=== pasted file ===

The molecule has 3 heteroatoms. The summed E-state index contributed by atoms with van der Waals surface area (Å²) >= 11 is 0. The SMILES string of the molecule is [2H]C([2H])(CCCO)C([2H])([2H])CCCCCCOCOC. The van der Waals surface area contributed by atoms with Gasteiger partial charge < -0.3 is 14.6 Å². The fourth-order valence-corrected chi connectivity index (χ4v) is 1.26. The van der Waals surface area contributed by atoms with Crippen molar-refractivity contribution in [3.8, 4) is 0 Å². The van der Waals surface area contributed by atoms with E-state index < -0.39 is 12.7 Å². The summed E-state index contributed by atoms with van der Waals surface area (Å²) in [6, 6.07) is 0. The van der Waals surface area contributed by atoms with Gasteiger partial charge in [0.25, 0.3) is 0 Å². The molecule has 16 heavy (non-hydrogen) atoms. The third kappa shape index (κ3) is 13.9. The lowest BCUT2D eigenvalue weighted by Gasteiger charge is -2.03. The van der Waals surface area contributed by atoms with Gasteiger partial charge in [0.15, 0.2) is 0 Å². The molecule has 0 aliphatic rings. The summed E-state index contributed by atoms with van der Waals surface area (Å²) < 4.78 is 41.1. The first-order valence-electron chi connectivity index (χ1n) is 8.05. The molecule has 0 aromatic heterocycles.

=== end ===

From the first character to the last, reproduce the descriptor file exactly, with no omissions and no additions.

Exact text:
The molecule has 3 heteroatoms. The summed E-state index contributed by atoms with van der Waals surface area (Å²) >= 11 is 0. The SMILES string of the molecule is [2H]C([2H])(CCCO)C([2H])([2H])CCCCCCOCOC. The van der Waals surface area contributed by atoms with Gasteiger partial charge < -0.3 is 14.6 Å². The fourth-order valence-corrected chi connectivity index (χ4v) is 1.26. The van der Waals surface area contributed by atoms with Crippen molar-refractivity contribution in [3.8, 4) is 0 Å². The van der Waals surface area contributed by atoms with E-state index < -0.39 is 12.7 Å². The summed E-state index contributed by atoms with van der Waals surface area (Å²) in [6, 6.07) is 0. The van der Waals surface area contributed by atoms with Gasteiger partial charge in [0.25, 0.3) is 0 Å². The molecule has 16 heavy (non-hydrogen) atoms. The third kappa shape index (κ3) is 13.9. The lowest BCUT2D eigenvalue weighted by Gasteiger charge is -2.03. The van der Waals surface area contributed by atoms with Gasteiger partial charge in [0.15, 0.2) is 0 Å². The molecule has 0 aliphatic rings. The summed E-state index contributed by atoms with van der Waals surface area (Å²) < 4.78 is 41.1. The first-order valence-electron chi connectivity index (χ1n) is 8.05. The molecule has 0 aromatic heterocycles.